Monday, February 19, 2018

Is There a Difference?

Since the River Sidon is a landmark of the Book of Mormon Land of Promise that many theorists write about, perhaps we should clarify a point of discussion before getting further into the subject, and that is the misunderstanding between the descriptive words used at times to describe a river, such as head of a river or headwaters of a river or the confluence or tributary of a river, as used by theorists to try and describe the river Sidon in a way that it matches their belief and location of the Nephite river. 
     First of all, it should be noted that Mormon used only one description to describe the river and we need to understand what the word means as opposed to other words bandied about by theorists. Mormon tells us: “…by the head of the river Sidon…” (Alma 22:27)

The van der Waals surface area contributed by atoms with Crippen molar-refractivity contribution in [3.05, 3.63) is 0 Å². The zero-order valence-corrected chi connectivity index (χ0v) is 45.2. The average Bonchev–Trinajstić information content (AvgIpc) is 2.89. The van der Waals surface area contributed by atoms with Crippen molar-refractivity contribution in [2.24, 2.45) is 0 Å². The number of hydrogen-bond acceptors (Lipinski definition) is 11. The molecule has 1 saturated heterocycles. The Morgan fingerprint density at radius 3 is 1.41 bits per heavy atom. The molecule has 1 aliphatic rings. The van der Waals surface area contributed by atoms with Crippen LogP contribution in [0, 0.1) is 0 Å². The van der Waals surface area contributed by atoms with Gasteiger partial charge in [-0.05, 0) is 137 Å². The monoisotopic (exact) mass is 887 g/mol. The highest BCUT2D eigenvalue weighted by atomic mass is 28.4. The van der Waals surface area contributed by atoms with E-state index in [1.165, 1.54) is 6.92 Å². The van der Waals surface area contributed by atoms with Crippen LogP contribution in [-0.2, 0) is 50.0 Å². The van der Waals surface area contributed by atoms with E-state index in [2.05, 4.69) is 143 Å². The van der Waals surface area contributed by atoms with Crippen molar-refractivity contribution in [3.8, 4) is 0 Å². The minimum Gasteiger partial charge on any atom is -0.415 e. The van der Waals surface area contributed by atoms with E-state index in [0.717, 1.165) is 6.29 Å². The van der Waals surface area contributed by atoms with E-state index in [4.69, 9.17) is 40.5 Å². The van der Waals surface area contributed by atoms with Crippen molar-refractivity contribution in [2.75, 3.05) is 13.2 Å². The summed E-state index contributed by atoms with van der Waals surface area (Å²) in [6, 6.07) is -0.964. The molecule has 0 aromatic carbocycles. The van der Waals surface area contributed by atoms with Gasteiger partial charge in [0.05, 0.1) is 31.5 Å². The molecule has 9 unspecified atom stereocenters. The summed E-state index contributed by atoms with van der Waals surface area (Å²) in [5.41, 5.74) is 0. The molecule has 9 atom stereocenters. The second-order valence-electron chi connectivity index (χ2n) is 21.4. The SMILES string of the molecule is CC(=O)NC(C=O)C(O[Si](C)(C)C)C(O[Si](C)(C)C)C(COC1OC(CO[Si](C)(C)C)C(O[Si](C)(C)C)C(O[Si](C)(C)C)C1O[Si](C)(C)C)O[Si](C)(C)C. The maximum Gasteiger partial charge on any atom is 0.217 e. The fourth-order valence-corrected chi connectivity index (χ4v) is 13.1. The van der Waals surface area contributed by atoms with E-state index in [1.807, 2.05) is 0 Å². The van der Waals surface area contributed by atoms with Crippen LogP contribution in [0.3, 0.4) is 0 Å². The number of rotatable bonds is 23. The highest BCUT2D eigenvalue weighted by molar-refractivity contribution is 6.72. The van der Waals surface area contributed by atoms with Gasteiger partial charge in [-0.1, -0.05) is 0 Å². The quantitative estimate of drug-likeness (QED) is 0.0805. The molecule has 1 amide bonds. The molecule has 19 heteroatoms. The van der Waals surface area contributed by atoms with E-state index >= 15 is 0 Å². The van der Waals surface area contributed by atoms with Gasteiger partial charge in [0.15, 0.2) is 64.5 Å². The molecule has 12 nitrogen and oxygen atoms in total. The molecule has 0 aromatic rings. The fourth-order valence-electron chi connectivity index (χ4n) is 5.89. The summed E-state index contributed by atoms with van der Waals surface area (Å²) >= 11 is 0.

So what is the “head” of a river?
    A head is: “The source or headwaters of a river or stream is the furthest place in that river or stream from its estuary or confluence with another river, as measured along the course of the river.” In 1828, the word “head” when associated with a river, meant “its source,” as in “to originate,” “to spring.”
The yellow circle on each photo shows the area of the estuary of that river—all of these rivers (yellow arrow) flow into the sea through the circled estuary

An estuary is “a partially enclosed coastal body of brackish water with one or more rivers or streams flowing into it, and with a free connection to the open sea.”